by: Mary Brandt Kerr

Abraham is breaking my heart. Curled up in the fetal position on the bare wooden floor, he has wedged his long body up against the square black box of the heater. Tears trace past tribal scarification on his face — his expression impassive. This is a young man who always greets me with joy. But this morning he is silent. 

“Abraham,” I say. No response.  “Gai Yol,” I try the name his mother greeted him with at birth – his “hearth name” which translated from the Dinka means “Wonderful!”  No response.  

Abraham has wrapped himself around the metal edges of the only source of heat in this six-room apartment. With leaking windows, doors that don’t close and thread-bare curtains whose edges show the nibbling of mice, the apartment he shares with six other young refugees is undeniably cold.  

Barefoot in equatorial Africa to a New England winter is not an easy transition, and Abraham is losing the fight.  “Gai, I know it’s cold. I’ll get you help.”  No response.  

But I’ve raised sons – I can talk to a blank wall. Telling Abraham I’ll bring blankets, I rush down three flights of rickety stairs to the street below.  

In the 1990s the children now known as the “Lost Boys of Sudan” witnessed the slaughter of their families and livestock, lost their culture and homeland and fled into the jungle night. Mostly between 5 and 8 years old with a few, including one of our sons Adeng, as young as 3 – they set out on a wandering journey of biblical proportions to find safety — first to Ethiopia, back into Sudan and finally a refugee camp in Kenya. Shortly after the 9/11 terror attacks, 3,800 young orphaned refugees finally arrived in this country.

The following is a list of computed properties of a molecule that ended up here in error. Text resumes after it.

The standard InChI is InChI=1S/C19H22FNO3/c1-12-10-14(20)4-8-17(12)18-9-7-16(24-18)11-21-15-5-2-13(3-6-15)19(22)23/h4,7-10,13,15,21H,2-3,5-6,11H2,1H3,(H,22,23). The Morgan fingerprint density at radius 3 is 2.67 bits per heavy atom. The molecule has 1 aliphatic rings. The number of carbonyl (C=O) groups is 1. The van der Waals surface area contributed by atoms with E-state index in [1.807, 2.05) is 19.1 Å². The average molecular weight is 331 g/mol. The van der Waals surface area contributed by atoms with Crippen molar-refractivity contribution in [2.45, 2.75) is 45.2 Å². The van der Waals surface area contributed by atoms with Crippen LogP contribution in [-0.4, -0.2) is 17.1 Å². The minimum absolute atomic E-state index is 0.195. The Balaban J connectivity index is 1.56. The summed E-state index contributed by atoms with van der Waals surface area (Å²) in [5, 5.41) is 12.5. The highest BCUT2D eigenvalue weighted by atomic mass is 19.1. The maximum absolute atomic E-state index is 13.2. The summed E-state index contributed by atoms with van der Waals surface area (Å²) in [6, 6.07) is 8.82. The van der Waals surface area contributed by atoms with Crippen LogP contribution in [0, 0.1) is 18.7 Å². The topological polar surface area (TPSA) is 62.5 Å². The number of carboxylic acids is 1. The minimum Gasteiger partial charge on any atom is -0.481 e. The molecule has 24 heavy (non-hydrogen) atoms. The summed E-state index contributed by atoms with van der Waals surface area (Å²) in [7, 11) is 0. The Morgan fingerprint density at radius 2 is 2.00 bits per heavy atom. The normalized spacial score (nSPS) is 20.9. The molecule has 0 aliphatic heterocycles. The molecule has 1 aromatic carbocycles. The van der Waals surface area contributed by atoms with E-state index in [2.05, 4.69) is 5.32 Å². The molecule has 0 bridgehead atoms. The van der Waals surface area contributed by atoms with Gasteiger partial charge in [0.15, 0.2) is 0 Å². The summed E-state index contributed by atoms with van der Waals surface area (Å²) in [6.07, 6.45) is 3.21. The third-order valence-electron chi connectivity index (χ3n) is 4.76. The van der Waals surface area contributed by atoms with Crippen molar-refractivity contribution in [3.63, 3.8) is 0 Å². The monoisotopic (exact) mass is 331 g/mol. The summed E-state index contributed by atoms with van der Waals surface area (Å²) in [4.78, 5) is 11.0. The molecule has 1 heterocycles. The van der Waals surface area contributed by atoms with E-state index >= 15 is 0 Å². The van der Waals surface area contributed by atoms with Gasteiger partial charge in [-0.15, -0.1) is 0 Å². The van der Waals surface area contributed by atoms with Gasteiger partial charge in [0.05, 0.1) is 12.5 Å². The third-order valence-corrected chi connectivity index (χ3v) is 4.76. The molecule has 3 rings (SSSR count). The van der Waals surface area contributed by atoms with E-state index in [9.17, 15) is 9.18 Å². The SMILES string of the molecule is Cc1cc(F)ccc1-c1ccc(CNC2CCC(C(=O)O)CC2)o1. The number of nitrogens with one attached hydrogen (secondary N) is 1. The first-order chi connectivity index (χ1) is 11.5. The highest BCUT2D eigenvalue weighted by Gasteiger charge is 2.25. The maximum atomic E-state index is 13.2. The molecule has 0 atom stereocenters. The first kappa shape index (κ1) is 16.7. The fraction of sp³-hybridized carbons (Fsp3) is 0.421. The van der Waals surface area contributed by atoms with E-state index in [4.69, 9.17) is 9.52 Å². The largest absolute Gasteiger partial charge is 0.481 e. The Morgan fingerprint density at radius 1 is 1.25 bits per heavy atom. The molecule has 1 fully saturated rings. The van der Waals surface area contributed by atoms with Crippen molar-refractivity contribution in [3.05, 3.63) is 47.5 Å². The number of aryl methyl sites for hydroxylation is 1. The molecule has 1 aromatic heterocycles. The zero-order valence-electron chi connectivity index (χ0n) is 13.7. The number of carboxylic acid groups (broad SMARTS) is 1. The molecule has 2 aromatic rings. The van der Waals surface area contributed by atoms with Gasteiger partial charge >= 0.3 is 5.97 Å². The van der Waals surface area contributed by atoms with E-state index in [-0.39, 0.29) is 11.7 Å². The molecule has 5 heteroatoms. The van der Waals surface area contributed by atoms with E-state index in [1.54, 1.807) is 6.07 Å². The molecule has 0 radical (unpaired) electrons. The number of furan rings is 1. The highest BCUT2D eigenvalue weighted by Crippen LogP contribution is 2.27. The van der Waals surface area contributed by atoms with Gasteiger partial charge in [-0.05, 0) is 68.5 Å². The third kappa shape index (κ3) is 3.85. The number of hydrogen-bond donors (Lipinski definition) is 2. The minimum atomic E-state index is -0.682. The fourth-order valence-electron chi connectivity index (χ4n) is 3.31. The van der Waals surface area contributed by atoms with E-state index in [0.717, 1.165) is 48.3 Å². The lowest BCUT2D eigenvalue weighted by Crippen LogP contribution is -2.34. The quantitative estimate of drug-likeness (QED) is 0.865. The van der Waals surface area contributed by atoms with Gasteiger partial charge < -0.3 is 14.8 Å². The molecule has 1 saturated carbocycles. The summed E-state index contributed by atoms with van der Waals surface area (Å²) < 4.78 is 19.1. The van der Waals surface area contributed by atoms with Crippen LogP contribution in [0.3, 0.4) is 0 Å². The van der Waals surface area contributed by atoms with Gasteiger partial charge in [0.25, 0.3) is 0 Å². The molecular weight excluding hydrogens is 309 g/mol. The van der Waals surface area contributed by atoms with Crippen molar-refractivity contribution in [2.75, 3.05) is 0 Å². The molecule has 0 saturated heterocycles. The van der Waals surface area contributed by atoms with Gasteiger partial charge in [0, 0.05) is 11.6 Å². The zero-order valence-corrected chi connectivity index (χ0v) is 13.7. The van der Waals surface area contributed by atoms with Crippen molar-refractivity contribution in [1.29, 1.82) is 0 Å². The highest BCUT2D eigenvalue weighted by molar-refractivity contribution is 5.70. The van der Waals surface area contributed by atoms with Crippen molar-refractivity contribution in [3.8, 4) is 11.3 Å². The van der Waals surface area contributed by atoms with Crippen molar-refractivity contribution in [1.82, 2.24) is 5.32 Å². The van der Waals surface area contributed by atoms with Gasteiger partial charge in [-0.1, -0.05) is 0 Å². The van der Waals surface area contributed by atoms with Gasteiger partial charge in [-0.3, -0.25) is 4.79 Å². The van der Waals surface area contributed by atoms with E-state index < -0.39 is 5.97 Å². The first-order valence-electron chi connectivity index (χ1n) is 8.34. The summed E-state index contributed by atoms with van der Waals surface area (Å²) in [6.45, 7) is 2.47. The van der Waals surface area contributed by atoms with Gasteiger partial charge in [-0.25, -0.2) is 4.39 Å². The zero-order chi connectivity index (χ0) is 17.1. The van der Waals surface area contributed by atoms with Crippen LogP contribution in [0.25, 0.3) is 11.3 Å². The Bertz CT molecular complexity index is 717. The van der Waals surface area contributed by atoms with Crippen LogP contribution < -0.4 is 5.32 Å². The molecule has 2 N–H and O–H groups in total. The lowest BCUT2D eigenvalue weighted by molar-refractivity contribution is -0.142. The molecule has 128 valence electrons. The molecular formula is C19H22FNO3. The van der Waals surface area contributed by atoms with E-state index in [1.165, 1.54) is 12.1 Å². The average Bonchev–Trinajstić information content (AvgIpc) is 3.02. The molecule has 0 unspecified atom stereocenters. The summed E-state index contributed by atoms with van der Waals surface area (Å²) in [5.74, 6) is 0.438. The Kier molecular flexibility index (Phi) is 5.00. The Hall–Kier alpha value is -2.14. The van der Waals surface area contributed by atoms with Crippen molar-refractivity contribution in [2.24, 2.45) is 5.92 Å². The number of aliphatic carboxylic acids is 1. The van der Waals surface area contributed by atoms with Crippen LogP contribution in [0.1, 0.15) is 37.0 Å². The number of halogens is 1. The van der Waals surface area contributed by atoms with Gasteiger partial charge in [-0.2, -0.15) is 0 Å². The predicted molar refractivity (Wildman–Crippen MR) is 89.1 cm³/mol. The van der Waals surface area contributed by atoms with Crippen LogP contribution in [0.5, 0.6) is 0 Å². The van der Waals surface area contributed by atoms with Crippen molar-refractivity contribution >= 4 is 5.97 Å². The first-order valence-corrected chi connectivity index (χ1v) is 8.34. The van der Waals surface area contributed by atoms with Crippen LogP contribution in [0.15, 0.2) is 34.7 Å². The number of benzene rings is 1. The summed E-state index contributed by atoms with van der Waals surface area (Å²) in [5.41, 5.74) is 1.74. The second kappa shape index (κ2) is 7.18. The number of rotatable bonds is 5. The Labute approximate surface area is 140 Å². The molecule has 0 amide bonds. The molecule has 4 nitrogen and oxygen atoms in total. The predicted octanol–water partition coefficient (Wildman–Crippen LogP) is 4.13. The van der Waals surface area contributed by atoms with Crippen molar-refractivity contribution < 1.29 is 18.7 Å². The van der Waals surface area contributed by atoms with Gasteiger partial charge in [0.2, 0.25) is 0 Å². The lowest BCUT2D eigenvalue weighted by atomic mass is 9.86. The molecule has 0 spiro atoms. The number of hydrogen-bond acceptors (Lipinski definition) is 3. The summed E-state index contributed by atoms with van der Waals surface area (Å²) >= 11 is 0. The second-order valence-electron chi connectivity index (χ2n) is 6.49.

Always wanting a large family, with 10 South Sudanese sons and two birth sons my family wasn’t just large, it was also tall.  

Parenting Sudanese refugees became the antidote to parenting my teenage boys: rather than eye-rolling and disdainful looks, the Sudanese were always happy to see me. 

But this morning with the cold, miserable Gai Yol, I am on a mission to fix one problem in their increasingly complex lives.  

I pulled LL Bean down comforters off my sons’ beds and raided the linen cupboard for sheets and blankets. But all this haul was only enough for four guys, and there were six living with Abraham. 

Back I went, hauling the bedding upstairs to the third-floor landing. Abraham was in the same place on the bare floor.  

“Gai Yol, I’ll get more blankets. It will bring happiness to your American mother’s heart if you take one now.”  With that he began to uncoil his long, thin limbs but it wasn’t the response I was hoping to hear. 

More blanket is good. I am too sorry. 

Gai Yol had just delivered my first lesson in the group philosophy: 

Umuntu ngumuntu ngabantu, which translates roughly as a person is a person through other persons. 

‘I am because we are, I enjoy because we enjoyed.’ 

It’s the other end of the continuum from the American mindset of “Looking out for Numero Uno.” 

Until there are enough blankets for all seven young men living in the apartment, there are none.  

Abraham, fiercely proud and warrior strong, so cold he is silently weeping, will not take the blankets until there is enough for each.  

 
 

 
 

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